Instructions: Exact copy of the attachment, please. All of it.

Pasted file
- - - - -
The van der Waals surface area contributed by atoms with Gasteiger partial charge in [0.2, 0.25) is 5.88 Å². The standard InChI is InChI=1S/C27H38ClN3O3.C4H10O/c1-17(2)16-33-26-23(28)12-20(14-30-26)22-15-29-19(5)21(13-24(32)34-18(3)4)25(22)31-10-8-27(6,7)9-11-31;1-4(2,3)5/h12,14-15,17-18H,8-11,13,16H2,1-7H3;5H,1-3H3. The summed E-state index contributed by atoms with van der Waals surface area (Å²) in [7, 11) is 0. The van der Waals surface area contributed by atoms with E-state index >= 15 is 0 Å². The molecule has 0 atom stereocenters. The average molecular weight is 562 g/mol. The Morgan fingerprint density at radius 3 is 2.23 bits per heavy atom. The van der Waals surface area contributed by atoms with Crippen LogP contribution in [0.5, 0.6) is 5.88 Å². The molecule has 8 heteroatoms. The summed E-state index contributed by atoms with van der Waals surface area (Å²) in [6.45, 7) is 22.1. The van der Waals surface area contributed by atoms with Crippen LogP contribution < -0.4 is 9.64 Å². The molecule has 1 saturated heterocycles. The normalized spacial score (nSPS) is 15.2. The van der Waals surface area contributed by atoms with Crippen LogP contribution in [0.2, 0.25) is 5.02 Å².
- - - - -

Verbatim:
The van der Waals surface area contributed by atoms with Gasteiger partial charge in [0.2, 0.25) is 5.88 Å². The standard InChI is InChI=1S/C27H38ClN3O3.C4H10O/c1-17(2)16-33-26-23(28)12-20(14-30-26)22-15-29-19(5)21(13-24(32)34-18(3)4)25(22)31-10-8-27(6,7)9-11-31;1-4(2,3)5/h12,14-15,17-18H,8-11,13,16H2,1-7H3;5H,1-3H3. The summed E-state index contributed by atoms with van der Waals surface area (Å²) in [7, 11) is 0. The van der Waals surface area contributed by atoms with E-state index >= 15 is 0 Å². The molecule has 0 atom stereocenters. The average molecular weight is 562 g/mol. The Morgan fingerprint density at radius 3 is 2.23 bits per heavy atom. The van der Waals surface area contributed by atoms with Crippen LogP contribution in [0.5, 0.6) is 5.88 Å². The molecule has 8 heteroatoms. The summed E-state index contributed by atoms with van der Waals surface area (Å²) in [6.45, 7) is 22.1. The van der Waals surface area contributed by atoms with Crippen LogP contribution < -0.4 is 9.64 Å². The molecule has 1 saturated heterocycles. The normalized spacial score (nSPS) is 15.2. The van der Waals surface area contributed by atoms with Crippen LogP contribution in [0.2, 0.25) is 5.02 Å².